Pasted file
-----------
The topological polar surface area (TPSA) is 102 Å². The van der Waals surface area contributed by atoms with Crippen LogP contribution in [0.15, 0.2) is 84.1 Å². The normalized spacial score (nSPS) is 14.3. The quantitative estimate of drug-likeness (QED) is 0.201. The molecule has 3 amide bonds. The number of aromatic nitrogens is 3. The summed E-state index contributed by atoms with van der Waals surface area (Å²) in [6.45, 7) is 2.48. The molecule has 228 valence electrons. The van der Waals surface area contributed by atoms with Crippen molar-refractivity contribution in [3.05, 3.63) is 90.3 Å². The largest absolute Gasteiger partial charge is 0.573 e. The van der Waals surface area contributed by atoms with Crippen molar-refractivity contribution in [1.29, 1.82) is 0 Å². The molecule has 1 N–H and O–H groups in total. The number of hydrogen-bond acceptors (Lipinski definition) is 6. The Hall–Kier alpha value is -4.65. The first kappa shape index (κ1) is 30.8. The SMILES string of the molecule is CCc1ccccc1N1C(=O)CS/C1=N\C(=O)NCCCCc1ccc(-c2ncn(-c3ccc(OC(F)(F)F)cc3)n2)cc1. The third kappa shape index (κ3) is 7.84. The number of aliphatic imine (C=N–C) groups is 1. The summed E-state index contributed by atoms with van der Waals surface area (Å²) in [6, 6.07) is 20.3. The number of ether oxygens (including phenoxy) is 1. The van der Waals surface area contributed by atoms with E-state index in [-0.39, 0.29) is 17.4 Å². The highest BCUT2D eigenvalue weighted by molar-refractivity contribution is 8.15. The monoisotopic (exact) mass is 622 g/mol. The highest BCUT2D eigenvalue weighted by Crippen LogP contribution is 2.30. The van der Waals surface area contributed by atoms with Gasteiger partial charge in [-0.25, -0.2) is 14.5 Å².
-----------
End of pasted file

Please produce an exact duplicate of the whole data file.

The topological polar surface area (TPSA) is 102 Å². The van der Waals surface area contributed by atoms with Crippen LogP contribution in [0.15, 0.2) is 84.1 Å². The normalized spacial score (nSPS) is 14.3. The quantitative estimate of drug-likeness (QED) is 0.201. The molecule has 3 amide bonds. The number of aromatic nitrogens is 3. The summed E-state index contributed by atoms with van der Waals surface area (Å²) in [6.45, 7) is 2.48. The molecule has 228 valence electrons. The van der Waals surface area contributed by atoms with Crippen molar-refractivity contribution in [3.05, 3.63) is 90.3 Å². The largest absolute Gasteiger partial charge is 0.573 e. The van der Waals surface area contributed by atoms with Crippen molar-refractivity contribution in [1.29, 1.82) is 0 Å². The molecule has 1 N–H and O–H groups in total. The number of hydrogen-bond acceptors (Lipinski definition) is 6. The Hall–Kier alpha value is -4.65. The first kappa shape index (κ1) is 30.8. The SMILES string of the molecule is CCc1ccccc1N1C(=O)CS/C1=N\C(=O)NCCCCc1ccc(-c2ncn(-c3ccc(OC(F)(F)F)cc3)n2)cc1. The third kappa shape index (κ3) is 7.84. The number of aliphatic imine (C=N–C) groups is 1. The summed E-state index contributed by atoms with van der Waals surface area (Å²) in [6, 6.07) is 20.3. The number of ether oxygens (including phenoxy) is 1. The van der Waals surface area contributed by atoms with E-state index in [-0.39, 0.29) is 17.4 Å². The highest BCUT2D eigenvalue weighted by molar-refractivity contribution is 8.15. The monoisotopic (exact) mass is 622 g/mol. The highest BCUT2D eigenvalue weighted by Crippen LogP contribution is 2.30. The van der Waals surface area contributed by atoms with Gasteiger partial charge in [-0.25, -0.2) is 14.5 Å².